Manchester Airport upgrades air-handling units to reduce energy use and CO2 emissions

Published:  02 February, 2012

Major savings in the energy used by air-handling units at Manchester Airport have been achieved by upgrading air-handling units with low-voltage drives and energy-efficient motors.
Major savings in the energy used by air-handling units at Manchester Airport have been achieved by upgrading air-handling units with low-voltage drives and energy-efficient motors.

Upgrading air-handling units at Manchester Airport with ABB low-voltage drives and high-efficiency motors is savings 4 GWh a year and reducing CO2 emissions by around 2200 t a year. The project involved replacing drives and motors in 95 AHUs throughout three terminals Each AHU has a supply drive and motor and extract drive and motor, with motors ranging from 3 to 90 kW.

Andrew Sheridan, services facilities manager for Manchester Airport, explains, ‘The Airport has a commitment to achieve carbon neutrality by 2015. Together with our need to reduce costs and our environmental commitment, looking to improve the air-handling units in the terminals was an obvious choice.’

To asses the capabilities of new motors and drives, extensive trials were carried out on two AHUs serving the Terminal 1 check-in hall. ‘Terminal 1 is some 50 years old,’ says Andy Sheridan, ‘and the normal practice at the time was to oversize motors. By installing the latest ABB IE2 high-efficiency motors and resizing them to a more suitable frame size, energy savings of up to 5% can be realised.’

ABB standard drives were installed on these two AHUs and the results monitored by the airport’s engineering team using half-hourly energy meters for six months. Reducing the frequency from 50 to 40 Hz achieved savings of 50% with no noticeable change in airflows.

Another major element of this project was the use of energy-saving dust filters on the AHUs. Their lower pressure drop enables supply and extract fans to be run at lower speeds while maintaining the same airflow.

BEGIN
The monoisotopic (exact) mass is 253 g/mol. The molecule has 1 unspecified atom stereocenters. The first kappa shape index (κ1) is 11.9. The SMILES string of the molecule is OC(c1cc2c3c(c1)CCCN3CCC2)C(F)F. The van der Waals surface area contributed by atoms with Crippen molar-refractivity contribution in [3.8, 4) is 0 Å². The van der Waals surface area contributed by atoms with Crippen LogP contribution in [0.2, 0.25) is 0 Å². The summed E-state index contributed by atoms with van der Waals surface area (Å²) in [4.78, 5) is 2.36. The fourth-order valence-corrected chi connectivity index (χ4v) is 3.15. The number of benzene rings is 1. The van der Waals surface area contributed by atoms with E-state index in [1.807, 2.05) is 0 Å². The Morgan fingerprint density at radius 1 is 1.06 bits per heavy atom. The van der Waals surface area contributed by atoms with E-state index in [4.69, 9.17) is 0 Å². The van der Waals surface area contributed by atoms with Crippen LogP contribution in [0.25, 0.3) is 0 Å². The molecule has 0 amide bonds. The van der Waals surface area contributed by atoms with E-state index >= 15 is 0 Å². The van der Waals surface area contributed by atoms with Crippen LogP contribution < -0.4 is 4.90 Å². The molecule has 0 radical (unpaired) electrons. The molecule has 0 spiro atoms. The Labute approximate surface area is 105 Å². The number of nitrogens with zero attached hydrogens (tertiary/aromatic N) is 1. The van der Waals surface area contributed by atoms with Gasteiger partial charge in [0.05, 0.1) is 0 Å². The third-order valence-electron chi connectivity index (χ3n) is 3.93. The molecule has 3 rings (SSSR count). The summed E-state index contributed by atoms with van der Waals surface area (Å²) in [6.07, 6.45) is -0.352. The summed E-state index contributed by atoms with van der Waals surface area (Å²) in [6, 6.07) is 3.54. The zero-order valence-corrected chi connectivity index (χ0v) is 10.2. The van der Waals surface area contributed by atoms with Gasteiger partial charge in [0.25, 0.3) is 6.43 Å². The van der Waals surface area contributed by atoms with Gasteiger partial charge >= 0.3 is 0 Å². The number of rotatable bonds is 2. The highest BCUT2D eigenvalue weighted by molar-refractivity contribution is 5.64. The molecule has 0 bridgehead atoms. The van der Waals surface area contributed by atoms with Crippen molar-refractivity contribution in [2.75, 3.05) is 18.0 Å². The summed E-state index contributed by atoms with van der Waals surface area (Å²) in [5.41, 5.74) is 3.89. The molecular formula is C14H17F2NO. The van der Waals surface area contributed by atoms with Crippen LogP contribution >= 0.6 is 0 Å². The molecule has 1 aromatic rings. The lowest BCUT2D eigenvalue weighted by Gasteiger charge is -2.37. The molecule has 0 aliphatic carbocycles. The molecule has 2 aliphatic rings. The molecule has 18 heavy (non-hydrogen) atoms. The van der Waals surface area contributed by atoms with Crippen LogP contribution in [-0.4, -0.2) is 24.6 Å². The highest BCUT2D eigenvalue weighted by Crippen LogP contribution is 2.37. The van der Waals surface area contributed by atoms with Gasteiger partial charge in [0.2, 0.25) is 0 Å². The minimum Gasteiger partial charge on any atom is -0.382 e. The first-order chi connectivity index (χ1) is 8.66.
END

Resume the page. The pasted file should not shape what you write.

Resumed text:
The ABB drives communicate over BACnet with the airport’s BMS, enabling filters to be changed when needed.

Andy Sheridan concludes, ‘We have a target to reduce our CO2 emissions by 27 000 t a year, so this one application has reduced our emissions by 10% of our target, which for us are very compelling numbers.’

For more information on this story, click here: Feb 2012, 136

comments powered by Disqus

Search

Welcome

Welcome to Modern Building Services Online, the web edition of Modern Building Services (MBS) journal and the UK's most popular Building Services engineering site. Modern Building Services covers the entire Building Services Engineering industry. This site contains archived content from the journal, plus web-specific content.

When you go to our digital edition, you can also access the archive of digital editions.
September 2018: DIGITAL EDITION

ARCHIVE OF DIGITAL EDITIONS

Modern Building services has a group
on Linkedin - join us!

BESA conference 2018

Show

Jobs

  • Senior Building Services Engineer

      Invitations are invited from experienced Building Services Engineers to assist in the development of a new division within an established professional practice. The projects will be predominantly with Defence-related and Government establishments but w......

  • Building Energy Management Systems (BEMS) Engineer

      Consistently rated amongst the world's best universities, Imperial College London is a science-based institution with a reputation for excellence in teaching and research. Imperial has one of the largest and most diverse university estate portfolios in......

  • Engineering Technical Assistant

      Consistently rated amongst the world's best universities, Imperial College London is a science-based institution with a reputation for excellence in teaching and research. Imperial has one of the largest and most diverse university estate portfolios in......

more jobs »

Poll

"Is the Building Services industry lagging behind in the implementation of BIM?"



Calendar